1907 – 1960
Age of Global Conflict

Duchamp and the Ready-Mades



Works by Marcel Duchamp discussed:
Nude Descending a Staircase (No. 2), oil on canvas, 1912 (Philadelphia Museum of Art)
Bicycle Wheel, Metal wheel on wood stool, 1913, (replica after lost original, 1951), (MoMA)
In Advance of a Broken Arm, galvanized-iron snow shovel, 1915 (replica after lost original, 1964), (MoMA)
Fountain, porcelain urinal, 1917 (replica after lost original, 1951), (Philadelphia Museum of Art)

Speakers: Dr. Steven Zucker, Dr. Beth Harris

Your Comments (3)

Previous Comments

cc wrote on Wednesday, March 09, 2011

Duchamp’s idea for ready-mades is to push the ideas

Caleb Travis wrote on Saturday, July 21, 2012

TheatreOccupy Wall StreetFuturism and Today’s I was energized when I read the title of this video: "Dada Duchamp and the Ready-Mades". I expected a discussion of Dadaism. However, this video fails to provide a meaningful outline of what Dadaism is/was, and by not providing a full representation, it skews its portrait, making the Dadaists look ridiculous. Here’s what I think should be included: the Dadaists consisted of refugees from across Europe who fled to Zurich, Switzerland as World War One promised impending doom to the rest of the continent. Switzerland was safe because they were neutral, and so creative minds were drawn. Artists from many disciplines, including studio artists, makers of theatre, poets and fashion designers gathered together, and in a direct reaction to their native countries acts and threats of violence, they founded Dadaism. Unlike most contemporary, or post-modern artists of today, they acted as a group, met together, drafted a manifesto, and thus, defined themselves and their intentions. Chief amongst their conceits was a collective longing for the Vox Humana, a Latin phrase which translates to "the human voice". The Vox Humana is a conceit of how human beings communicated prior to language. We're not just talking about language in a written form; we're talking about a time prior to sounds holding a collectively understood meaning. The Dadaists believed that before language humans did not live in societies because they did not feel identity with a large group of people, or more specifically, any person they did not know. Indeed, the Dadaists blame language, claiming that it made nations possible, inevitably leading mankind to massive violence, to various kinds of war. They longed for this time before history, perhaps a bit mythic in their minds, before society existed to organize human beings. They believed this was a time of peace and harmony. Here's my bone to pick with the video: by focusing on the Dadaist distaste for bourgeoisie society, and leaving out the inspiration of World War One, the concept of the Vox Humana, the tone poems written to celebrate the Vox Humana, the political intention of their radical aesthetics expressed through ready-mades, and too, by not providing a real explanation of anti-art, this video radically understates the scope of both Dadaist empathy and their indictment of the world's nations. This is an art movement that can not be divorced form its political context and simultaneously presented justly. The following video, which is about Futurism, does nothing to explain Futurism. (Nor does it claim to.) It, like Dadaism, is an aesthetic movement that can not be divorced from its politics, for the Futurists were fascists who celebrated war, calling it “the ultimate hygiene”. I hope that the Khan Academy will consider a lecture that presents these two art movements as a dichotomy, providing one of the most important lessons Art History can teach: aesthetics both create, and are created by, the ever-shifting political, economic, and cultural landscapes.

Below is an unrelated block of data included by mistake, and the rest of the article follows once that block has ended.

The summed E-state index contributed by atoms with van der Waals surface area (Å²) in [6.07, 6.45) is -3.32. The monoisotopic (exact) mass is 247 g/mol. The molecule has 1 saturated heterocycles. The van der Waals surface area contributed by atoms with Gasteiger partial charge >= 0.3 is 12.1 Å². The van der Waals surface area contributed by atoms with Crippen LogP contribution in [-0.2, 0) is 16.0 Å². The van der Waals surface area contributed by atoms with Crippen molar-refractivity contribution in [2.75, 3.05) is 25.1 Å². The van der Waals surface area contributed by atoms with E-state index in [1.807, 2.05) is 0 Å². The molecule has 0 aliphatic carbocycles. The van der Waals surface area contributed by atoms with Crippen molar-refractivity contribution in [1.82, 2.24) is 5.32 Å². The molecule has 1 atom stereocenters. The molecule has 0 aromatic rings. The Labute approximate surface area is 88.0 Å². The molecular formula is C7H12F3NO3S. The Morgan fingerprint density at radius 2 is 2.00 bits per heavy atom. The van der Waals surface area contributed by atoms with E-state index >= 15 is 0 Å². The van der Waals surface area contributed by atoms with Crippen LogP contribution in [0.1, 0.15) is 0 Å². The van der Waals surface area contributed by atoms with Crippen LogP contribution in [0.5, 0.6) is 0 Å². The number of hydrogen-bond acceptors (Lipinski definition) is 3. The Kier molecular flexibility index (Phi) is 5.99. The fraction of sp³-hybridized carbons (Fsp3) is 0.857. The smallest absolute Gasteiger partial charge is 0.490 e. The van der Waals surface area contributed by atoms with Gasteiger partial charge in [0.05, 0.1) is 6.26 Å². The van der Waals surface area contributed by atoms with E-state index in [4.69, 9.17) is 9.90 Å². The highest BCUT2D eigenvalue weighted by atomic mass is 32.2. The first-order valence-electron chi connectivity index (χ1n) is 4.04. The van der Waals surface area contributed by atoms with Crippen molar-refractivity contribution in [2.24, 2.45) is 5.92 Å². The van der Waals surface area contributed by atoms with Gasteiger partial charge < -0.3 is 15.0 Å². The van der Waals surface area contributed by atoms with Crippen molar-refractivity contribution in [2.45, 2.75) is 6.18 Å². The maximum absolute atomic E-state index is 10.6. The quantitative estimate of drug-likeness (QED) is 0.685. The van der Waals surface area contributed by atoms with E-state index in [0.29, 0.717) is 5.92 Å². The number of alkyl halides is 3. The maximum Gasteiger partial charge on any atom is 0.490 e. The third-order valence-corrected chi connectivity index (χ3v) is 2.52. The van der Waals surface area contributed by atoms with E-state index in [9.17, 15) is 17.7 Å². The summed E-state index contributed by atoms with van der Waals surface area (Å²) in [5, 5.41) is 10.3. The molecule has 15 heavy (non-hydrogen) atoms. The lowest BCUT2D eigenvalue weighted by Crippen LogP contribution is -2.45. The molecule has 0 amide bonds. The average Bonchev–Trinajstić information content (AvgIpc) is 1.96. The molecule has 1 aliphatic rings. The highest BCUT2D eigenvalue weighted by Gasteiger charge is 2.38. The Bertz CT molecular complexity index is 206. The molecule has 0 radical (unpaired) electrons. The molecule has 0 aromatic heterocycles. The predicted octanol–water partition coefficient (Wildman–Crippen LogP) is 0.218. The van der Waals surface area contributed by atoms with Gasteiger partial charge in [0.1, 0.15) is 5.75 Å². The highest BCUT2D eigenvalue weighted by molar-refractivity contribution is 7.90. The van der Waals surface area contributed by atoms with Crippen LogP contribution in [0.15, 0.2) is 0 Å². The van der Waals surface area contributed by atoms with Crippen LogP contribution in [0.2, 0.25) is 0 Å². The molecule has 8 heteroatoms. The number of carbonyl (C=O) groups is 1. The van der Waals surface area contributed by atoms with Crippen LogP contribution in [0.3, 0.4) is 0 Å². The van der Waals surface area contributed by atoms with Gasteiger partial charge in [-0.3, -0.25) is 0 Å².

Ross wrote on Monday, November 12, 2012

@Caleb Tavis: This was not a summary of Dada. The title is

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Where and When

Dada
New York, USA
ca. 1917
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